Why Athletes Make For Great Business People

Ryan Malinowski

What’s the first thought you think of when you hear the word athlete?

Maybe you think of:

  • yourself or someone you know
  • a particular sport (football, soccer, hockey, etc)
  • physically fit people in general (muscles, strength, flexibility)

If you put me (or any other athlete) in a social setting of complete strangers, I could probably point out which others in the room were athletes (PS: there are always a few outliers).


Besides the obvious cues such as being in great physical shape, athletes generally carry themselves in a particular manner.

……both on & off the field/ice/track.

The best athletes seem to have an even greater aura & confidence about them as well.

Rickie Fowler holds a natural swagger about his game on the course, without being too cocky.

Serena & Venus Williams both have a fearless competitiveness demeanor on the court that is evident to every viewer on the other side of the TV.

Ray Lewis holds a natural swagger & top notch competitiveness as well….but his greatest strength on the field was his relentless passion and work ethic…day in & day out.

So how does this relate to business??

Let me explain.

The title of this post doesn’t paint the entire picture…..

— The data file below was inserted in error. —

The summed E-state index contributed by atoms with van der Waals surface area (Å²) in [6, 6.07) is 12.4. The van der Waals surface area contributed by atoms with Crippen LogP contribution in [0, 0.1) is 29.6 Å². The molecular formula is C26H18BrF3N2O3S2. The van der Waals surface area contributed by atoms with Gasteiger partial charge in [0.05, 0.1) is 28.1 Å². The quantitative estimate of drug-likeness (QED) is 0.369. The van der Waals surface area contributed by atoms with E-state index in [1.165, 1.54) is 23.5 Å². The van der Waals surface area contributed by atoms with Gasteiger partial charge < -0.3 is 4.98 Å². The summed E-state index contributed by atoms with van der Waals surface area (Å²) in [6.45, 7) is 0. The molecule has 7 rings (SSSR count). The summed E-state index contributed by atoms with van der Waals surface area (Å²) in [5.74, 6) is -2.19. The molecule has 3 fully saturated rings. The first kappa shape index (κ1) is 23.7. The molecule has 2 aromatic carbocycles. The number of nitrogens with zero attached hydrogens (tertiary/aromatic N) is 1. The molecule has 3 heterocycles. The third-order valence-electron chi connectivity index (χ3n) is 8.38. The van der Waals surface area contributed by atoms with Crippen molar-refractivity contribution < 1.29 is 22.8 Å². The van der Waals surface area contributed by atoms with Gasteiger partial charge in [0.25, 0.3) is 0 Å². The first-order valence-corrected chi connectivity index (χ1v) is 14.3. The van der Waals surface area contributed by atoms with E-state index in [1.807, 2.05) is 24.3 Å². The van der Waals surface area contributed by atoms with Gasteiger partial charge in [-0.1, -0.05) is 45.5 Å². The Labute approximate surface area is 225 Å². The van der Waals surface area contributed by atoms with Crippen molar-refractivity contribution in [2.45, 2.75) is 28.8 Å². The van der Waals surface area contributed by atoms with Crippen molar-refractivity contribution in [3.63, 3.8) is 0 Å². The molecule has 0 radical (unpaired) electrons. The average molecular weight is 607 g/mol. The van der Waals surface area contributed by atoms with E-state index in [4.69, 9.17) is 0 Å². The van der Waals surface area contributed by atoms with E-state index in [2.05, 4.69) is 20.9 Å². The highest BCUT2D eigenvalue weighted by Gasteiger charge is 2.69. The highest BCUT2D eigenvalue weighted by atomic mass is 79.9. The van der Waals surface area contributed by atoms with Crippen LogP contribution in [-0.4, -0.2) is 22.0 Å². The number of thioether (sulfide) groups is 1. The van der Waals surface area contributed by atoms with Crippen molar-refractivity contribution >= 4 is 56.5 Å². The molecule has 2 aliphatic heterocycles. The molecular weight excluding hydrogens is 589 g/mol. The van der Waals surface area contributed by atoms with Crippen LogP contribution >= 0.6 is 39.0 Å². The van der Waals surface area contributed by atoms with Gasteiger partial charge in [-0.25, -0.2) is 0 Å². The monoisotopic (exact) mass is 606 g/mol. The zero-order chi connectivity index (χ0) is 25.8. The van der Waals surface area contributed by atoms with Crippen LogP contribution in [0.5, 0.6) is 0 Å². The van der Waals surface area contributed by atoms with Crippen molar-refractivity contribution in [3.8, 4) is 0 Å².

When I say that athletes make for better business people, I don’t strictly mean “athletes” in the athletic sense. I’m speaking more to the athletic traits that these individuals hold or develop over their tenure as an athlete (leadership, work ethic, and so on).

A little while back, I even reached out to speak with various CEO’s of successful companies to ask them the following question:

What type of people do you look for when hiring?

One CEO responded with the following….

“For me personally, I like to hire people that have been athletes in the past. They know how to compete, are more disciplined, and know how to go the extra mile when needed.  They don’t whine as much, are generally sick less, and they know what being on a team feels like/looks like, and what is expected of them.”

Whether you’re striving to build your own online business or to become an indispensable employee for a “rock star” company, the 7 traits below are what help make athletes great business people.

(even if you’re not an athlete, you too can hold, learn, and develop all of these traits as well)

#1- Perseverance

“I have not failed, I’ve just found 10,000 ways that don’t work.” –Thomas Edison

In sport, as in business, you’re going to get knocked down mentally.

People will tell you NO & life won’t seem fair at times. Your journey in business will not all be sunshine in rainbows (this is okay).

It’s imperative you keep your eyes on the final outcome that you desire.

Don’t let petty obstacles hold you back from reaching your full potential.

#2- Team Work

Being a team player is not always easy…….it is essential though if you are going to succeed.

Igor Larianov (3 time NHL Stanley Cup Champ & 2 time Soviet Olympic Gold Medalist) recently said this quote in reference to the Soviet style of play as a team.

“You didn’t have to see your line mate. You could smell him. Honestly, we probably could have played blind.”

Soviet hockey dominated the world hockey circuit for decades due to the fact that each player understand their role on the team.

Each player trusting & relying on one another fully to accomplish their goals.

Five players on the ice played cohesively, not as lone individuals.

The same exact concept holds true for being a team member within a company or organization.

#3- Stubbornness